'Fracking' report to trigger political row

Parliament is this afternoon to hear whether fracking is a viable option for New Zealand's energy future.

Fracking opens up previously uneconomic oil shale for energy use and is seen by several of New Zealand's largest energy companies – both state and privately owned – as an big opportunity.

Also known as hydraulic fracturing, fracking extracts gas from shale rock by blasting it with water, sand and chemicals.

The practice has become increasingly popular in the United States in recent years and was touted earlier this month by the International Energy Agency as likely to make the US energy self-sufficient for the first time in nearly 50 years.

Several unused reserves of shale oil and gas resources in New Zealand would be opened up if fracking is allowed, with large reserves in Southland and Canturbury being explored by L&M Energy. 

The company says the Southland reserves are potentially as big as any in the US. 

Todd Energy is also using the technique in its fields in Taranaki and state-owned Solid Energy has trialled it in Waikato.

Bitterly opposed

Fracking has been bitterly opposed by environmental groups, some of which have invested more than a decade's rhetoric over what they claim is the imminent demise of fossil fuels.

This afternoon Commissioner for the Environment Jan Wright will table an interim report on fracking in parliament.

It is expected to endorse the process but advocate stronger safeguards.

There are legitimate concerns about waste water from fracking contaminating other water sources, and also that it might cause higher methane emissions.

Many of these concerns can be dealt with by a resource consent process under existing Resource Management Act rules and it is not clear whether the law needs amending.

The lengthy IEA report earlier this month calculated any concerns can be managed and will add about 7% to the cost of the average fracking project.

Politically, the report will trigger political drama, with both left-wing parties – Labour and the Greens – competing for air time to oppose fracking.

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Fracking has already poisoned our rivers back in 1993 in two locations - one in the North Island and one in the South Island - and the local council didn't even know until 2003. So why would anything change now?


And they are? Or are you just like the rest of the greenies and make unsubstantiated comments as "truths". Interesting that a "local council" has a river in both Islands!


It says "in two locations- one in the NI and one in the SI". Can't you read or are you just another one of those people twisting truths to their own agenda...?


I am not sure that the above report is strictly accurate - incorrect terminology is being used. Fracking is used to liberate so called 'tight oil'. It has been used successfully in Taranaki, where oil is found associated with petroleum-bearing formations of relatively low porosity and permeability (shales).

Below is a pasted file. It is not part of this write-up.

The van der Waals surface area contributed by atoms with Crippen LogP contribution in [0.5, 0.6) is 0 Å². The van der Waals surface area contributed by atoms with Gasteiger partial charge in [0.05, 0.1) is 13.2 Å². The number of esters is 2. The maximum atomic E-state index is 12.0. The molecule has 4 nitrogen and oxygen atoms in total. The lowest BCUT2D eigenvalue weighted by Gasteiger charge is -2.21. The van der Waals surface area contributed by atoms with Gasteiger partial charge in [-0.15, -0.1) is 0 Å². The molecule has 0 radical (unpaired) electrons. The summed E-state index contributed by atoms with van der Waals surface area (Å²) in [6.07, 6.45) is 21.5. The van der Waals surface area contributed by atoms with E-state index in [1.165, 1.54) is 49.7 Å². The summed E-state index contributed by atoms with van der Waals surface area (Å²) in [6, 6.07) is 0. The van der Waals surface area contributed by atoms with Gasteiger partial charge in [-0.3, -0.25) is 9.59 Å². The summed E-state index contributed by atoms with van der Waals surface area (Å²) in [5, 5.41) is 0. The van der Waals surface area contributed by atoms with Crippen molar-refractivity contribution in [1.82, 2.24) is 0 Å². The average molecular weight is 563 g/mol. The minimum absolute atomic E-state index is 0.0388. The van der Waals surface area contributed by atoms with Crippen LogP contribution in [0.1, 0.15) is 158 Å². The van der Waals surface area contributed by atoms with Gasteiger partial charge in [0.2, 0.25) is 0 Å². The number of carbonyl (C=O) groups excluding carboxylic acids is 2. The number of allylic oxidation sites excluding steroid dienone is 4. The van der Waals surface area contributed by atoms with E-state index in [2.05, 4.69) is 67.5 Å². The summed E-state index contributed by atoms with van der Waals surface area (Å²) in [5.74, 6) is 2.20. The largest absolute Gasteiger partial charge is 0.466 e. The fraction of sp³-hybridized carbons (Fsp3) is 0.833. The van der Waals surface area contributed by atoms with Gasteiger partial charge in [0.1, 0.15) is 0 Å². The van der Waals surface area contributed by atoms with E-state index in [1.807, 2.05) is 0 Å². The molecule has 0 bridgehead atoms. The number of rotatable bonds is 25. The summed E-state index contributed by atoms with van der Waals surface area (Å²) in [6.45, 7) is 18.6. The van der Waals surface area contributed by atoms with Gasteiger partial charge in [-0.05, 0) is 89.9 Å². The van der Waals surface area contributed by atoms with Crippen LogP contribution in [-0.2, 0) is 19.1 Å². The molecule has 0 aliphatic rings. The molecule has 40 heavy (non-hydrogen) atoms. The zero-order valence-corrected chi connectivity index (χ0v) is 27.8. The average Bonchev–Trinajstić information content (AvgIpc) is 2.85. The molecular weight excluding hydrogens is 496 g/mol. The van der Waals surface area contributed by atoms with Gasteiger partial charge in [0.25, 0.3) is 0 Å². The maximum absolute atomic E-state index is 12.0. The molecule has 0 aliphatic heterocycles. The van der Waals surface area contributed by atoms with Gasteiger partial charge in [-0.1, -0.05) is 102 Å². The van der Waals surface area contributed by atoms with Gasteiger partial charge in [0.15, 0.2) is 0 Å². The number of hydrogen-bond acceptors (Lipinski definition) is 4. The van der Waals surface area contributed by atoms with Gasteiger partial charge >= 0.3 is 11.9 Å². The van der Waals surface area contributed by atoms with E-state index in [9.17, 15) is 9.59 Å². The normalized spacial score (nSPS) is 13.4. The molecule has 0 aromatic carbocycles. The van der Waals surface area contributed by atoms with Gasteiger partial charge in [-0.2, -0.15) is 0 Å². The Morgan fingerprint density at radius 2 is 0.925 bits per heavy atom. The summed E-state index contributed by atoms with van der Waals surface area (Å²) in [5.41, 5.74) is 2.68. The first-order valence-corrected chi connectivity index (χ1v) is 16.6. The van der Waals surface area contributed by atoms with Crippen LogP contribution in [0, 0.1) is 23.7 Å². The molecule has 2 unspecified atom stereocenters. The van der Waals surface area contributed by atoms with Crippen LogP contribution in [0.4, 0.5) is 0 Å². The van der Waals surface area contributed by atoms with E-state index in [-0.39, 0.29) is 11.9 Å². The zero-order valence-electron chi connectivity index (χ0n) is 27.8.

In contrast, fracking is of no use whatsover in the production of oil from oil shale. The latter term correctly refers to shale containing solid organic compounds known as kerogen – a type of immature oil. Methods of extracting oil from shale have typically involved heating up the kerogen by retorting. The Nevis deposit is the biggest such 'resource' in Southland. The economics of large-scale oil extraction from the kerogen in oil shale are not close to being met and fracking plays no role therein.
If we are to have a sensible discussion about fracking, etc, it would help if precise definitions of what the technology can and can't be used for were applied.


Two points on fracking:
1) The gasses extracted from hydraulic fracturing are FAR more cleanly burnt than the whole fossil fuels from which they are extracted (natural gas vs coal).
2) The "chemicals" that are added to the water and sand that is injected into these seams are typically far less toxic than the ground waters that exist at those depths anyway.

Anyone genuinely concerned about the environment would realise that fracking could be a good thing for NZ, providing an excellent and clean revenue stream, far superior to its coal mining cousin.

Fracking should be regulated and closely monitored, but *encouraged*. After all, someone's gotta put bread on this country's table.


Yep - we're all entitled to our say and opinion, thanks to the RMA, but it's just that - an opinion... and usually an uninformed and uneducated one at that. There's almost as many armchair environmental experts as there are armchair rugby experts.

The only credible voices are the professional engineers and scientists backed by peer-reviewed analysis and facts - without any political/greenwashing agenda's either - nothing but pure, credible facts. Everything else is just vested-interest noise.

Employ NZ Inc, drill it, mine it, sell it - then we can catch up to Aussie!


Exactly right! The only credible voices are the scientists and engineers backed by peer reviewed analysis and fact. No doubt you also apply the same critera when accepting that man made climate change is a real and present danger given that all the peer reviewed scientific data says it is?


Energy security, wealth and jobs for Kiwis. No wonder the leftards hate it :)


Again, all power to Jan Wright


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